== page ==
WASHINGTON - The future of the Defense Department’s reserve component – including the National Guard – is the topic of a review due this week, a senior defense official said Monday.
Dennis M. McCarthy, assistant secretary of defense for reserve affairs, told the audience at the Reserve Officers Association’s 26th annual exposition that he has been involved in preparing the review for the past eight months.
The Pentagon’s Quadrennial Defense Review completed last year called for a comprehensive review of the reserve component’s future role and the balance between active and reserve forces.
Marine Corps Gen. James E. Cartwright, vice chairman of the Joint Chiefs of Staff, was McCarthy’s co-chair in the review.
McCarthy declined to discuss the review’s findings, saying he will submit the review to Defense Secretary Robert M. Gates. But he said he’s confident those findings represent a thorough assessment of the reserve component’s changed role after nearly a decade of frequent deployments.
“Ideas about the reserve component have changed very, very significantly,” McCarthy said. “People who used to see the reserve component as exclusively – or maybe at most – a strategic reserve to be used once in a lifetime, have come to understand that isn’t likely to be, ever again, the way we see [reserve forces.]”
A recently published report noted that if the Defense Department were to put the National Guard and Reserve “back on the shelf,” the active-duty Army would need an end-strength increase of 170,000 to fill the gap, McCarthy told the group.
“The reserve component is positioned, I would suggest, to play an important role in putting forth a full-spectrum force around the world in an efficient and cost-effective way,” he said.
With roughly 1.4 active-duty service members, 1.2 million reserve-component members and likely future missions worldwide, he added, the military will need to continue to rely on reserve strength.
“The challenges [the Defense Department] has to face are not going to be handled by circling the wagons here at home,” McCarthy said. “We’re going to continue to need a force that can deploy worldwide … for the full spectrum of missions.”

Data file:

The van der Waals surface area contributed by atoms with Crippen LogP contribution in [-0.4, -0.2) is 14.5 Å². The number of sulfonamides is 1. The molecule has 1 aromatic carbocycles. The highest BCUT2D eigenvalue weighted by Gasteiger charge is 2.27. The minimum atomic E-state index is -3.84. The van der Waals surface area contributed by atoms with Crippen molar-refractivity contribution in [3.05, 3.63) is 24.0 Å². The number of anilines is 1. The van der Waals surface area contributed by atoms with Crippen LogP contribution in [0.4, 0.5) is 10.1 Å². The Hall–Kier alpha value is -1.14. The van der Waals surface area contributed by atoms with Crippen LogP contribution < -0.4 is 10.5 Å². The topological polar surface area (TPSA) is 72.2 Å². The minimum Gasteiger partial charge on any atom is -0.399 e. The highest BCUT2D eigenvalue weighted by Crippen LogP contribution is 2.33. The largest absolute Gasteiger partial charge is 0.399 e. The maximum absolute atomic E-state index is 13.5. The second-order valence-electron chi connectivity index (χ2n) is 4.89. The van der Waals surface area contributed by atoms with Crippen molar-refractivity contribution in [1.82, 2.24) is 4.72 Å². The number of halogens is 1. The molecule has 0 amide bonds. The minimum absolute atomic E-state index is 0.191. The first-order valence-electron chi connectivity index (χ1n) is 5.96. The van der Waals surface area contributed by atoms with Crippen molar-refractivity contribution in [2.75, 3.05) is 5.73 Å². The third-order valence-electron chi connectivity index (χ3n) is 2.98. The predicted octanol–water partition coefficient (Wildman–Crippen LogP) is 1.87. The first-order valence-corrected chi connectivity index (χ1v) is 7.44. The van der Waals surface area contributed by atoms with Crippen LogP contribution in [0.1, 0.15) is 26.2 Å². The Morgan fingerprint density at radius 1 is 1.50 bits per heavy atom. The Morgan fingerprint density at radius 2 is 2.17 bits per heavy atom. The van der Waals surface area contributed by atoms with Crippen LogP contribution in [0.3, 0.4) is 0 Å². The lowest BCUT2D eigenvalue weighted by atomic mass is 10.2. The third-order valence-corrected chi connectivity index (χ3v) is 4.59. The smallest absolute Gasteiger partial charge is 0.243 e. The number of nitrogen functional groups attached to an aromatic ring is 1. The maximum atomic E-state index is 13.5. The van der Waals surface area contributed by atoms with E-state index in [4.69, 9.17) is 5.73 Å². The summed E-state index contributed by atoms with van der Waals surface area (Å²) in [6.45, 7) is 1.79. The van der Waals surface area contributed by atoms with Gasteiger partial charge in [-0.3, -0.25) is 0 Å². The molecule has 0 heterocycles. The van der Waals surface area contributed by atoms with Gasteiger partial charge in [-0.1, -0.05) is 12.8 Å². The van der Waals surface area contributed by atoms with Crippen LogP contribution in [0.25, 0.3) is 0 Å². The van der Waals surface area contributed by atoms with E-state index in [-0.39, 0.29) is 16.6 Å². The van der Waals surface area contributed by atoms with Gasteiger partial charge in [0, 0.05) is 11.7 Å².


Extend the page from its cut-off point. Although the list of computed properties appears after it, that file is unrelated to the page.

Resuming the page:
The current stress on the force from repeated deployments also indicates the reserve component will have a critical role to play in helping to ensure the active component gets adequate time at home stations between deployments, McCarthy said.
“The ‘dwell-to-deployment’ cycle is a significant factor,” he said, adding that the reserve component can play a positive role in maintaining a healthy balance between time away and time at home for the overall force.
Reserve service members today, like their active-duty counterparts, know they can expect to deploy, McCarthy said, recalling that before he was appointed to his position in 2009, he was called to an interview with Defense Secretary Robert M. Gates.
It was a cordial conversation and the secretary is a “consummate gentleman,” McCarthy said, but about midway through the interview, Gates told him he was very concerned that perhaps the department had “pulled a bait-and-switch” on its reserve members and was asking them to do things they hadn’t signed up for.
McCarthy said he told the secretary, “I must disagree.”
From his perspective, McCarthy said, everybody serving in uniform in 2009, like everyone serving today, had either enlisted or re-enlisted since 9/11.
“There’s nobody [in the services] who didn’t know what they were getting into,” he said.
Reserve servicemembers’ families and civilian employers have adjusted to the tempo of the last decade and the likely future as well, McCarthy said.
“That’s because of a lot of hard work by a lot of people, but the fact is that our families and our employers have continued to support the men and women who are serving in uniform,” he said.
“I think all of us recognize that that support is absolutely essential,” he added. “If we ever lose the support of our families and our employers, we’re going to be out of business as a reserve component.”